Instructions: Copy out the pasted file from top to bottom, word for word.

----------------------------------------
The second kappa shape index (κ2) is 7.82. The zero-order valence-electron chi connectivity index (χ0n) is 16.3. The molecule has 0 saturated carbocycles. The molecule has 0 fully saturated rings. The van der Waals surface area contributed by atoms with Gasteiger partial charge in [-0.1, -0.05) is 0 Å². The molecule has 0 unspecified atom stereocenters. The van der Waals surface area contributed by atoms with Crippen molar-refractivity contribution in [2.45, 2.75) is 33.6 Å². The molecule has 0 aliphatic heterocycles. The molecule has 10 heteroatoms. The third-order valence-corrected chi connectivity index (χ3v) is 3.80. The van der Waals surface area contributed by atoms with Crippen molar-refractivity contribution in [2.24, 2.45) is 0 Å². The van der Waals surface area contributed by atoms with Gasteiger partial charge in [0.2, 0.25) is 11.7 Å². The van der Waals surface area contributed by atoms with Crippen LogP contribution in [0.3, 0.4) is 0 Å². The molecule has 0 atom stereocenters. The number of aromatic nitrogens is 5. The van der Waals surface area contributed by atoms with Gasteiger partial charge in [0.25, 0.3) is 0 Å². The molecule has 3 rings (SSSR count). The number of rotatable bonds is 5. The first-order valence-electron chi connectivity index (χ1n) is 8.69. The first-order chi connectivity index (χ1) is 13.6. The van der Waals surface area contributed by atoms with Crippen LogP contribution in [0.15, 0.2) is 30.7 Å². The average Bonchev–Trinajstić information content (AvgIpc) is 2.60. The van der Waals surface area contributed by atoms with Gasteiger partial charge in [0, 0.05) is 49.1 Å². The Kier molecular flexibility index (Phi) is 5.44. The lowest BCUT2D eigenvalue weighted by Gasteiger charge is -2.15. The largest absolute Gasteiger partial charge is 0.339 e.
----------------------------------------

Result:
The second kappa shape index (κ2) is 7.82. The zero-order valence-electron chi connectivity index (χ0n) is 16.3. The molecule has 0 saturated carbocycles. The molecule has 0 fully saturated rings. The van der Waals surface area contributed by atoms with Gasteiger partial charge in [-0.1, -0.05) is 0 Å². The molecule has 0 unspecified atom stereocenters. The van der Waals surface area contributed by atoms with Crippen molar-refractivity contribution in [2.45, 2.75) is 33.6 Å². The molecule has 0 aliphatic heterocycles. The molecule has 10 heteroatoms. The third-order valence-corrected chi connectivity index (χ3v) is 3.80. The van der Waals surface area contributed by atoms with Crippen molar-refractivity contribution in [2.24, 2.45) is 0 Å². The van der Waals surface area contributed by atoms with Gasteiger partial charge in [0.2, 0.25) is 11.7 Å². The van der Waals surface area contributed by atoms with Crippen LogP contribution in [0.3, 0.4) is 0 Å². The molecule has 0 atom stereocenters. The number of aromatic nitrogens is 5. The van der Waals surface area contributed by atoms with Gasteiger partial charge in [0.25, 0.3) is 0 Å². The molecule has 3 rings (SSSR count). The number of rotatable bonds is 5. The first-order valence-electron chi connectivity index (χ1n) is 8.69. The first-order chi connectivity index (χ1) is 13.6. The van der Waals surface area contributed by atoms with Crippen LogP contribution in [0.15, 0.2) is 30.7 Å². The average Bonchev–Trinajstić information content (AvgIpc) is 2.60. The van der Waals surface area contributed by atoms with Gasteiger partial charge in [0, 0.05) is 49.1 Å². The Kier molecular flexibility index (Phi) is 5.44. The lowest BCUT2D eigenvalue weighted by Gasteiger charge is -2.15. The largest absolute Gasteiger partial charge is 0.339 e.